While this book is meant for the African-American community, I think it will benefit those of all races. Those who are white like myself could read it and get a perspective on what it is like to be of another race and see how the Bible is seen from that perspective. In the end, I appreciated the read and I hope you will too.

In Christ,
Nick Peters

Deeper Waters Podcast 12/22/2018: Richard Averbeck

What’s coming up? Let’s plunge into the Deeper Waters to find out.

If there’s any dark spot in the history of America, it’s slavery. When we think about the Civil War, we think about slavery. While it was defended and sadly, even an organization like the SBC was founded to defend it, today, you will have a hard time finding anyone who supports the practice.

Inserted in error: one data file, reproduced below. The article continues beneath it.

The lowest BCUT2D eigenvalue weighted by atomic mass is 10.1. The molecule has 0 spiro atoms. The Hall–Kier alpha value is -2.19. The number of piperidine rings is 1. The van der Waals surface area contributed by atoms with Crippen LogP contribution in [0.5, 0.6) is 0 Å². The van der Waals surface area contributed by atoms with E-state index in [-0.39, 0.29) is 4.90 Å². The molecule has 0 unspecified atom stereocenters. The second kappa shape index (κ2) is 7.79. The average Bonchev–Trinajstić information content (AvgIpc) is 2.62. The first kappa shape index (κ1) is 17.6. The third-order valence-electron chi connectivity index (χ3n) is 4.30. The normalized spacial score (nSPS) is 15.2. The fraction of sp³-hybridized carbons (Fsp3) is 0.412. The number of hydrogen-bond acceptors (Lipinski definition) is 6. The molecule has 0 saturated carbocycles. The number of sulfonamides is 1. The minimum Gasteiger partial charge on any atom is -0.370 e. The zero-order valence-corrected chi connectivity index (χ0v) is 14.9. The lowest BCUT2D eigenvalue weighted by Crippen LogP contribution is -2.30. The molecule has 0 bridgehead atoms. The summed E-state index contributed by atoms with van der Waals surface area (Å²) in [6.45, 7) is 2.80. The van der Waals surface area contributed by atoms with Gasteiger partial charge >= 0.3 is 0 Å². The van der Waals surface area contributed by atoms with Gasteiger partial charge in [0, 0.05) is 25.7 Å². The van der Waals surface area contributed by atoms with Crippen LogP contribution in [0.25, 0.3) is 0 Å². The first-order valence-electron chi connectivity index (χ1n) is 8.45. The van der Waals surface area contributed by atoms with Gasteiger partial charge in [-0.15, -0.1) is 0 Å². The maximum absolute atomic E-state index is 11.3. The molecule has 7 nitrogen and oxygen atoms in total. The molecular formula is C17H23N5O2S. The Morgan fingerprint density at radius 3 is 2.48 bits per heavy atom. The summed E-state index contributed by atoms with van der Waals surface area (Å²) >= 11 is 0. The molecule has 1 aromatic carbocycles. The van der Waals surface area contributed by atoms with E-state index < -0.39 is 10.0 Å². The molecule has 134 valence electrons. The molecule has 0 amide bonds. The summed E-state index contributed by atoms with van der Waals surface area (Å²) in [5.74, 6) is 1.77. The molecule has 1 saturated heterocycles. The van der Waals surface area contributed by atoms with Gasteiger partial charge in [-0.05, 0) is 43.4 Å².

Yet we find so many people talking about it today for one reason. It’s in the Bible! When we read the Bible, it looks to many people like God approved slavery. Does that mean what went on in the Civil War had his stamp of approval? How are we to understand texts in the Bible about slavery?

After all, the text says at times that you can beat your slave if he is disobedient. It says that a person who leaves his master will not be able to take his wife and kids with him. It says that slaves can be bought from the surrounding nations and they are slaves for life.

Can we defend any of this? Is this what we can expect from the supposed loving God revealed in Jesus Christ? Surely God could have given us a better system than this couldn’t He?

To discuss these matters, I’m bringing on a specialist in slavery in the Bible with an emphasis on the Old Testament. We’ll be talking about the Bible and slavery. Did what happen in the Bible match the New World scenario? What was life like in the Ancient Near East? Does that make a difference when it comes to slavery? To discuss these questions, I’m bringing on Richard Averbeck to discuss them.